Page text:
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Justin Timberlake Makes a "Boo-Boo"

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    NEWSLETTERS

    Justin Timberlake lends his voice to Boo-Boo in the new film, Yogi Bear.

    Justin Timberlake is, without question, one of the most talented people on the planet. He can sing like an angel, dance like his middle name is "Thriller," is rivaled only by Alec Baldwin as the best "SNL" host in recent memory, and an Oscar nod for his turn in "The Social Network" is almost a foregone conclusion.

    His new film, "Yogi Bear," an 3D film adaption of the beloved Hanna-Barbera cartoon that mixes animation and live action, is—shall we say—an unexpected choice, especially on the heels of a role that's earning his serious critical acclaim, but Timberlake took his preparation quite seriously.

    At the press day for the movie, which Timberlake attended on crutches after injuring himself on the set of his current project, "Now," (he joked it was sustained by "kickin' ass") Timberlake explained his process to nail the voice of Boo-Boo. 

    "I had someone on hand with the old 60s and 70s cartoons and I would sit there and listen to it in between takes and before we would start our sessions," Timberlake began. "It would take me 15 to 20 minutes to really get—this is all really boring, geeky vocal stuff—but to get your palate to the right level of the character, so after the first 20 minutes, I would go back and rerecord everything we'd done in the first half hour because you just get in the pocket of the tone and inflection. Wow, I'm really killing any sort of coolness I had before I got here," he laughs.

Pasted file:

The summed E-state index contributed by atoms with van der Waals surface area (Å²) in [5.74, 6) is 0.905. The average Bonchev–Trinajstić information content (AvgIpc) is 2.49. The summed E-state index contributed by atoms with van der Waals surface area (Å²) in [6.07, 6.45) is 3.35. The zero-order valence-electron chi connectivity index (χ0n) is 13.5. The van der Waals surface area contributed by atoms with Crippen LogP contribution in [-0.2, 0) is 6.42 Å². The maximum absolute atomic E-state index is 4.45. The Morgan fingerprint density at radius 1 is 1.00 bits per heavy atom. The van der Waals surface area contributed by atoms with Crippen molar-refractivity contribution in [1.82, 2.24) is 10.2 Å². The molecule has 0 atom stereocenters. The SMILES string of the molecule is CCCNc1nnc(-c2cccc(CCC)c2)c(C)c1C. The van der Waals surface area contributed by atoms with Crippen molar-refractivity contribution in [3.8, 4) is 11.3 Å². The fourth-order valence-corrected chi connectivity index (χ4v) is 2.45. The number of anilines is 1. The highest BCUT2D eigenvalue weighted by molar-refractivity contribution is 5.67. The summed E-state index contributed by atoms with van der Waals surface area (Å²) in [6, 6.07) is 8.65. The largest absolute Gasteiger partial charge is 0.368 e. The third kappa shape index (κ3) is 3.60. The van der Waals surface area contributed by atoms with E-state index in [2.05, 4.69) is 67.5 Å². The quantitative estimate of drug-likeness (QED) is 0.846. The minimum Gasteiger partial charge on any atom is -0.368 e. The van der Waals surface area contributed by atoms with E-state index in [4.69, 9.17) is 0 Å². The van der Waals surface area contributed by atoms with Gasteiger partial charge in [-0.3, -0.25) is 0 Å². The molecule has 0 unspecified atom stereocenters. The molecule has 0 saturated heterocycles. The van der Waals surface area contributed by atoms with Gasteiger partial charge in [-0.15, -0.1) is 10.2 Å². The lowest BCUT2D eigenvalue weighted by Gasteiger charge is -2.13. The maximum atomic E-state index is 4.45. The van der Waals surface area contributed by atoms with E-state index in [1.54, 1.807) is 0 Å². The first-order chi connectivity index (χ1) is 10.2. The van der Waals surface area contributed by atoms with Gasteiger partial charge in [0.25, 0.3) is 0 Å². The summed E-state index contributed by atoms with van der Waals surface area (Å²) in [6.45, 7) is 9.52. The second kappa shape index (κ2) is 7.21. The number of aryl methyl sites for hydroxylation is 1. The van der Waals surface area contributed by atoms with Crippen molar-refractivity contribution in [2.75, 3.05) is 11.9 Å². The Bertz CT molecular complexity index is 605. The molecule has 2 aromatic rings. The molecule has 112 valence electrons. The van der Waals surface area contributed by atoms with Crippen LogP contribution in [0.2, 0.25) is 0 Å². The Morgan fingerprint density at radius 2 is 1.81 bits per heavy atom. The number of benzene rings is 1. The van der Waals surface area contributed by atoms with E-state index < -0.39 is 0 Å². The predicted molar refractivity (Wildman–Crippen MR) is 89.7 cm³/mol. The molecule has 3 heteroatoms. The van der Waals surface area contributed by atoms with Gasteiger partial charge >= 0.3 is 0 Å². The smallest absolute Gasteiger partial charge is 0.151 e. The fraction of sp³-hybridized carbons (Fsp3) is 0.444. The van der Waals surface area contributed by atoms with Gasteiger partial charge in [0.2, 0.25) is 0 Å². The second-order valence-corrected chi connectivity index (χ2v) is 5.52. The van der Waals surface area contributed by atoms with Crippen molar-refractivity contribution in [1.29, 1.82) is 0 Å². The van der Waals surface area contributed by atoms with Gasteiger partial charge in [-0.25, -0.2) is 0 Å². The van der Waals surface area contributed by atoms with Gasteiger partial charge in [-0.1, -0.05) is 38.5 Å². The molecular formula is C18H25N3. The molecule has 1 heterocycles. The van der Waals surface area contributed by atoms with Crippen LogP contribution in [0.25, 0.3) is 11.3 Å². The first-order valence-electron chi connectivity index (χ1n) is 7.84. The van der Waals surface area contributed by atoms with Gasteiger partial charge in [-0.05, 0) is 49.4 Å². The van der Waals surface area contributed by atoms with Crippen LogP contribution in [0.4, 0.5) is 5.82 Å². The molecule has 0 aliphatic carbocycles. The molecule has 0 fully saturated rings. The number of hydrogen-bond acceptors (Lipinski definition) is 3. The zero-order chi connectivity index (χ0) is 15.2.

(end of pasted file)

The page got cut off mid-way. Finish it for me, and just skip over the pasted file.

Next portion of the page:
"At the risk of ruining my social life, funny enough, I kind of learned how to sing when I was a kid imitating singers on the radio; Al Green and Michael Jackson and Don Henley. But also, I was an only child and obviously really bored. I would entertain my parents by imitating Scooby Doo and Boo-Boo, all the cartoon voices."

    Having grown up watching the cartoons, we asked Timberlake what touchstones he wanted to make sure he brought to his performance.

    "I wanted to sort of [conjure] Buster Keaton, if I may, to offset the bigness and brashness and almost absurdity of Yogi that [Dan Aykroyd] was able to find and so hilariously portray. It was sort of a Laurel and Hardy type of thing."

    "Yogi Bear" opens December 17.